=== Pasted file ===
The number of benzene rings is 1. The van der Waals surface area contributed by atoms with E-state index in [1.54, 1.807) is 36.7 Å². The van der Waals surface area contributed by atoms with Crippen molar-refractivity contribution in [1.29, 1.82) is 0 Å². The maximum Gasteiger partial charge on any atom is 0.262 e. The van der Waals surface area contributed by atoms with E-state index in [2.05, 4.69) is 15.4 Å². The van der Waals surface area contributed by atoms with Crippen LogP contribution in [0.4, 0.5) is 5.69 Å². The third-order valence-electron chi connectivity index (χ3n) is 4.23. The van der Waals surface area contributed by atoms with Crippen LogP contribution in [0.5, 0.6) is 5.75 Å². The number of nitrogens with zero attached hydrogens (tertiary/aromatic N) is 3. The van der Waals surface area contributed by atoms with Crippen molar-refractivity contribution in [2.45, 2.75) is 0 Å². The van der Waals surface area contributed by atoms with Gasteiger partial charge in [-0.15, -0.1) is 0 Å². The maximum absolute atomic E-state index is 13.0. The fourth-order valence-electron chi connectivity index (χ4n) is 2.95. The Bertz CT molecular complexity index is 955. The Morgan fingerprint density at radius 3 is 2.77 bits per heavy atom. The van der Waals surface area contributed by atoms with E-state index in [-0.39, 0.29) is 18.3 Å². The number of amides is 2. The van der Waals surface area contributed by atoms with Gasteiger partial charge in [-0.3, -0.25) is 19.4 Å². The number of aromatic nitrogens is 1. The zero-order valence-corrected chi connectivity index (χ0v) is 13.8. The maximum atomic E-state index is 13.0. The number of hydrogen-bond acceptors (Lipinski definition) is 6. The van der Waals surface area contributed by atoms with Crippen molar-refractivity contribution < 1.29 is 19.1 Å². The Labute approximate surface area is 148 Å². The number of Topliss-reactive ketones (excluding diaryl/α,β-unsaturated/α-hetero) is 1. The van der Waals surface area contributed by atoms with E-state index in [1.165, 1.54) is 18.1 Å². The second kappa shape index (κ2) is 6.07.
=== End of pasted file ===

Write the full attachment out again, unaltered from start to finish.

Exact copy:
The number of benzene rings is 1. The van der Waals surface area contributed by atoms with E-state index in [1.54, 1.807) is 36.7 Å². The van der Waals surface area contributed by atoms with Crippen molar-refractivity contribution in [1.29, 1.82) is 0 Å². The maximum Gasteiger partial charge on any atom is 0.262 e. The van der Waals surface area contributed by atoms with E-state index in [2.05, 4.69) is 15.4 Å². The van der Waals surface area contributed by atoms with Crippen LogP contribution in [0.4, 0.5) is 5.69 Å². The third-order valence-electron chi connectivity index (χ3n) is 4.23. The van der Waals surface area contributed by atoms with Crippen LogP contribution in [0.5, 0.6) is 5.75 Å². The number of nitrogens with zero attached hydrogens (tertiary/aromatic N) is 3. The van der Waals surface area contributed by atoms with Crippen molar-refractivity contribution in [2.45, 2.75) is 0 Å². The van der Waals surface area contributed by atoms with Gasteiger partial charge in [-0.15, -0.1) is 0 Å². The maximum absolute atomic E-state index is 13.0. The fourth-order valence-electron chi connectivity index (χ4n) is 2.95. The Bertz CT molecular complexity index is 955. The Morgan fingerprint density at radius 3 is 2.77 bits per heavy atom. The van der Waals surface area contributed by atoms with E-state index in [-0.39, 0.29) is 18.3 Å². The number of amides is 2. The van der Waals surface area contributed by atoms with Gasteiger partial charge in [-0.3, -0.25) is 19.4 Å². The number of aromatic nitrogens is 1. The zero-order valence-corrected chi connectivity index (χ0v) is 13.8. The maximum atomic E-state index is 13.0. The number of hydrogen-bond acceptors (Lipinski definition) is 6. The van der Waals surface area contributed by atoms with Crippen molar-refractivity contribution < 1.29 is 19.1 Å². The Labute approximate surface area is 148 Å². The number of Topliss-reactive ketones (excluding diaryl/α,β-unsaturated/α-hetero) is 1. The van der Waals surface area contributed by atoms with E-state index in [1.165, 1.54) is 18.1 Å². The second kappa shape index (κ2) is 6.07.